________________ CM . . . . Volume XV Number 16 . . . . April 3, 2009

cover What Are These Animals Doing? (Looking at Nature).

Bobbie Kalman.
St. Catharines, ON: Crabtree, 2009.
24 pp., pbk. & hc., $7.95 (pbk.), $18.36 (hc.).
ISBN 978-0-7787-3344-7 (pbk.),
ISBN 978-0-7787-3324-9 (RLB).

Subject Heading:
Animal behavior-Juvenile literature.

Preschool-grade 1 / Ages 4-6.

Review by Barbara McMillan.

** /4

cover What Are Natural Structures? (Looking at Nature).

Bobbie Kalman.
St. Catharines, ON: Crabtree, 2009.
24 pp., pbk. & hc., $7.95 (pbk.), $18.36 (hc.).
ISBN 978-0-7787-3343-0 (pbk.),
ISBN 978-0-7787-3323-2 (RLB).

Subject Headings:
Morphology-Juvenile literature.
Landforms-Juvenile literature.

Preschool-grade 1 / Ages 4-6.

Review by Barbara McMillan.

** /4

cover How Does It Move? (Looking at Nature).

Bobbie Kalman.
St. Catharines, ON: Crabtree, 2009.
24 pp., pbk. & hc., $7.95 (pbk.), $18.36 (hc.).
ISBN 978-0-7787-3342-3 (pbk.),
ISBN 978-0-7787-3322-5 (RLB).

Subject Headings:
Animal locomotion-Juvenile literature. Plants-Irritability and movements-Juvenile literature.

Preschool-grade 1 / Ages 4-6.

Review by Barbara McMillan.

** /4

cover What Time Is It? (Looking at Nature).

Bobbie Kalman.
St. Catharines, ON: Crabtree, 2009.
24 pp., pbk. & hc., $7.95 (pbk.), $18.36 (hc.).
ISBN 978-0-7787-3345-4 (pbk.),
ISBN 978-0-7787-3325-6 (RLB).

Subject Headings:
Time-Juvenile literature.
Seasons-Juvenile literature.

Preschool-grade 1 / Ages 4-6.

Review by Barbara McMillan.

** /4

excerpt:

Hop and Leap Some animals take big jumps to get from here to there. Kangaroos, frogs, grasshoppers, and rabbits jump. Animals that jump have strong back legs. Their back legs are longer than their front legs are.

We use different words to describe how animals jump.

Kangaroos bound. To bound is to jump up and forward.

Bunnies hop. To hop is to take small jumps.

Frogs leap. To leap is to take big, quick jumps.

Grasshoppers do no hop. They can leap both very high and very far.

Which of these children are leaping, hopping, or bounding? (From How Does it Move?)

Bobbie Kalman has added four new titles to her “Looking at Nature Series” (see http://www.umanitoba.ca/outreach/cm/vol14/no10/lookingatnature.html for a review of the first eight books in this series). What parents and teachers will find interesting is how well the contents of How Does It Move?, What are Natural Structures?, What are these Animals Doing?, and What Time is It? build upon the vocabulary and concepts introduced in the books that launched the series in 2008. For example, on page 5 of What are Natural Structures?, readers are introduced to the idea that structures not only have shape, but they also have colour and texture. These are three concepts that were first presented in What Shape is It?, What Color is It?, and How Does It Feel?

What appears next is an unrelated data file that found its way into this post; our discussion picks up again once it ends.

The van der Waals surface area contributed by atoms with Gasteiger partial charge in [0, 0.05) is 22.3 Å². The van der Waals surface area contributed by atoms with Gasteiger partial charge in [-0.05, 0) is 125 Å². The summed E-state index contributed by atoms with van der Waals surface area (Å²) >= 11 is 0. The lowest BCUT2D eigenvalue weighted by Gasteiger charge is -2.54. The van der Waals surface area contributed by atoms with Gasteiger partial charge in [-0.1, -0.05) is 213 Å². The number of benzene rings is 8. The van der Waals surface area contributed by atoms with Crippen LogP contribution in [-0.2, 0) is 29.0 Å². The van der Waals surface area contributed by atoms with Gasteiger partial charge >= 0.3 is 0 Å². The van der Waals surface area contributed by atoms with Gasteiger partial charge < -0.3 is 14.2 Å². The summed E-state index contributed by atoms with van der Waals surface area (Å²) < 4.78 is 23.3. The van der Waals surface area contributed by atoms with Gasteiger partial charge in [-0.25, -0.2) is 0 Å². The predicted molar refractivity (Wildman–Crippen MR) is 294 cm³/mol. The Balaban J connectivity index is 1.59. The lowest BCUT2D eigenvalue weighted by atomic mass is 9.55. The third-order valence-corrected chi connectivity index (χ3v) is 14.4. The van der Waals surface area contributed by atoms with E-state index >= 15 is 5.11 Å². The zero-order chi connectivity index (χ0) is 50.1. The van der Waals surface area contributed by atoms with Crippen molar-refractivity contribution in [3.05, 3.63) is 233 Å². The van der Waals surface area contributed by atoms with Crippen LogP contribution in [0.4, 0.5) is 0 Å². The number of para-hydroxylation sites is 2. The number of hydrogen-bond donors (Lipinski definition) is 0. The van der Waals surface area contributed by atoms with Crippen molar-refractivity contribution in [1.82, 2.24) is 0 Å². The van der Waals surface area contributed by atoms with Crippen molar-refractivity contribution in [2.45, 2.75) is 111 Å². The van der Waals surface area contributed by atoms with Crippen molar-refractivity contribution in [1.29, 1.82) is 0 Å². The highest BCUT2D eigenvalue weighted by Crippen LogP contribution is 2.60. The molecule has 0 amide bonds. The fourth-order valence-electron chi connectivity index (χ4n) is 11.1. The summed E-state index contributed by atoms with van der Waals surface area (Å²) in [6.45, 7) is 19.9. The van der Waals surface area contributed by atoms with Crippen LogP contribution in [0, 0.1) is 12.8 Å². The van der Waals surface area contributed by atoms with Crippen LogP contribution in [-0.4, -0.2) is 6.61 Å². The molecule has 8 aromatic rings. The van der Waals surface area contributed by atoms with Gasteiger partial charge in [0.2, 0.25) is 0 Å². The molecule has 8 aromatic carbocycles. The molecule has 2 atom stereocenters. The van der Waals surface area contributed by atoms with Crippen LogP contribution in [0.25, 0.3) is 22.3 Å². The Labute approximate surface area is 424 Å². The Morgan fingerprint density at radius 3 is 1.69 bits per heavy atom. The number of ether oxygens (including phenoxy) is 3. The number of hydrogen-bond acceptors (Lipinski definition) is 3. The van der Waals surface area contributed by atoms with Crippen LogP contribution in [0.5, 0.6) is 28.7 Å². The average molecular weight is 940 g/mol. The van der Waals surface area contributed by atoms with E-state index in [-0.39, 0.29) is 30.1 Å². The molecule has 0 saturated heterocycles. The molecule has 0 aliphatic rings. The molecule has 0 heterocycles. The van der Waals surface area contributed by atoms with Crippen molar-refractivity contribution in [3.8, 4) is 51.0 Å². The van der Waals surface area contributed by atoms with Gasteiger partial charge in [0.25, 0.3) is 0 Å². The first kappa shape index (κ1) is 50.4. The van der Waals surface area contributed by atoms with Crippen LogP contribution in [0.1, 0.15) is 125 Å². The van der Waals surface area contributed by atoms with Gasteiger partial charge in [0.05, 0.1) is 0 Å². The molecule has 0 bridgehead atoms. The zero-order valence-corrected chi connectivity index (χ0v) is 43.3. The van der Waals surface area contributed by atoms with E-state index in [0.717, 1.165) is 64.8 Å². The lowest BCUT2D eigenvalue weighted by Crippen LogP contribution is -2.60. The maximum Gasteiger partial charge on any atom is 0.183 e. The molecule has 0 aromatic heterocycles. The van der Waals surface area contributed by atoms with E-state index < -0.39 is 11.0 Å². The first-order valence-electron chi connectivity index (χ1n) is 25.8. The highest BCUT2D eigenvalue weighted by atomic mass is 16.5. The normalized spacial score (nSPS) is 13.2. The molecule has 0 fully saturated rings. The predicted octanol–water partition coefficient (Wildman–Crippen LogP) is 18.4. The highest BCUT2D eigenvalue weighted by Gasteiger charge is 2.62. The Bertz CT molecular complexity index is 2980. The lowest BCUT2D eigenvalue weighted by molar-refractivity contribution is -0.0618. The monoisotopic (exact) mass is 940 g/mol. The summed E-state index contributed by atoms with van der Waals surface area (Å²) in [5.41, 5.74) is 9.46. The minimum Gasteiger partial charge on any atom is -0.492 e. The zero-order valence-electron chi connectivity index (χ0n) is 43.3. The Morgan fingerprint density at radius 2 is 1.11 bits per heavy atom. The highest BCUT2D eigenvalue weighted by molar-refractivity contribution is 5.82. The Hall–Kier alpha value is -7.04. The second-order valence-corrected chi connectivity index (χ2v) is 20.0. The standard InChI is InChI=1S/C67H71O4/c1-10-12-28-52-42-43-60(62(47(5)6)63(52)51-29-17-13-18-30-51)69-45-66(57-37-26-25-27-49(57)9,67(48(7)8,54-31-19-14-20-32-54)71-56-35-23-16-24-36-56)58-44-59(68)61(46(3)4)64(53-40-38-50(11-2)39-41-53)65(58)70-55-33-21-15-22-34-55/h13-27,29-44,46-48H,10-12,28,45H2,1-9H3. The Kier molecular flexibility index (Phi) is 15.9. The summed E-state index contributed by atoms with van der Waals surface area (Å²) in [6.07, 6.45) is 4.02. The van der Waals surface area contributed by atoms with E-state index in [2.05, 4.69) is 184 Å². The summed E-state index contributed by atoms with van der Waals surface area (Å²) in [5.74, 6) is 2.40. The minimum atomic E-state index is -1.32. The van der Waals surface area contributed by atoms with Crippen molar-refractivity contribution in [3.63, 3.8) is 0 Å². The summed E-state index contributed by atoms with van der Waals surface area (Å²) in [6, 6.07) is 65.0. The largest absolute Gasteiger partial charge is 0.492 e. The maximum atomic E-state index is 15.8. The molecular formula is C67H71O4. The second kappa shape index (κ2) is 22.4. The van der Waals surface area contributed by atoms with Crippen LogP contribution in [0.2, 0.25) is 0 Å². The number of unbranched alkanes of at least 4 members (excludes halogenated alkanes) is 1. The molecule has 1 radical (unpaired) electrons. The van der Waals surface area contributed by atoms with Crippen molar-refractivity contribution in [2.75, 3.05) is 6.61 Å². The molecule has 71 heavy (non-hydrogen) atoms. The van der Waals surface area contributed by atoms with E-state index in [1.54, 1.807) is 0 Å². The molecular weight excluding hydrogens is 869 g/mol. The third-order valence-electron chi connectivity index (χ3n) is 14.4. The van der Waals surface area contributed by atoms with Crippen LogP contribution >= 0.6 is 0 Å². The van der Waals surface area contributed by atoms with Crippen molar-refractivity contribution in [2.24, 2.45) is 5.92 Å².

How Does It Move? is about the motion of living things, particularly the locomotion of animals. Children who read, listen to, or look at the photographic images that illustrate this book will learn about four-legged creatures like the horse that walks and gallops on hooves, the mountain goat that climbs over rocks on hooves with two toes, and the monkey that uses its long arms to swing from place to place. There are also the insects with three pairs of legs that climb like the caterpillar, leap like the grasshopper, and fly like the butterfly. Similar to the butterfly are the two-legged birds that fly and glide on the wind, the hummingbird that hovers, and the web-footed ducks that can move on water by paddling their feet. These creatures, along with the legless and armless snakes that slither and snails and slugs that slide are some of the terrestrial animals portrayed. The aquatic creatures, like fish and dolphin that spend their entire life in water, move by swimming and occasionally leaping out of the water and into the air. It’s quite clear from the information on the final page, titled “Words to know and Index,” that the development of the language of motion is Kalman’s intent. At the same time, she draws upon foundational information presented in Is It the Same or Different? and Is It Big or Small? Yet, what I find to be best in How Does It Move? is how Kalman helps children to become aware of the fact that they can move in ways that are similar to the motions of many animals, by bounding, climbing, crawling, hopping, leaping, running, sliding, swimming, walking, and maybe, on occasion, even stretching and pulling like the earthworm.

     Given the cover image of snowflakes and a child Alpine skiing, What Time is It? appears to be a book about the four seasons. This inference, however, lasts only to the opening of the book to the title page where the images of three dinosaurs suggest something altogether different. This is a book about time, and, although the majority of pages are given over to seasonal time (summer, autumn, winter, and spring), Kalman also focuses attention on knowing the time of day, telling time, calendar time (days, weeks, months, and year), past time (history), present time, and future time. The list of new vocabulary for Kindergarten and Grade 1 children is considerable, and the concepts represented by this terminology are not easily understood, even with the provided illustrations and text. In the description of autumn, for example, when “leaves change color” and “soon fall off the trees,” readers are asked if “animals know what time it is.” This is followed by two sentences that begin to define hibernation, two sentences that begin to define migration, and the concluding sentence, “The amount of sunlight tells animals when to hibernate or migrate.” Many teachers who teach Grade 1 science and the clusters that focus upon living things and daily and seasonal changes will wish that fewer concepts were more thoroughly addressed.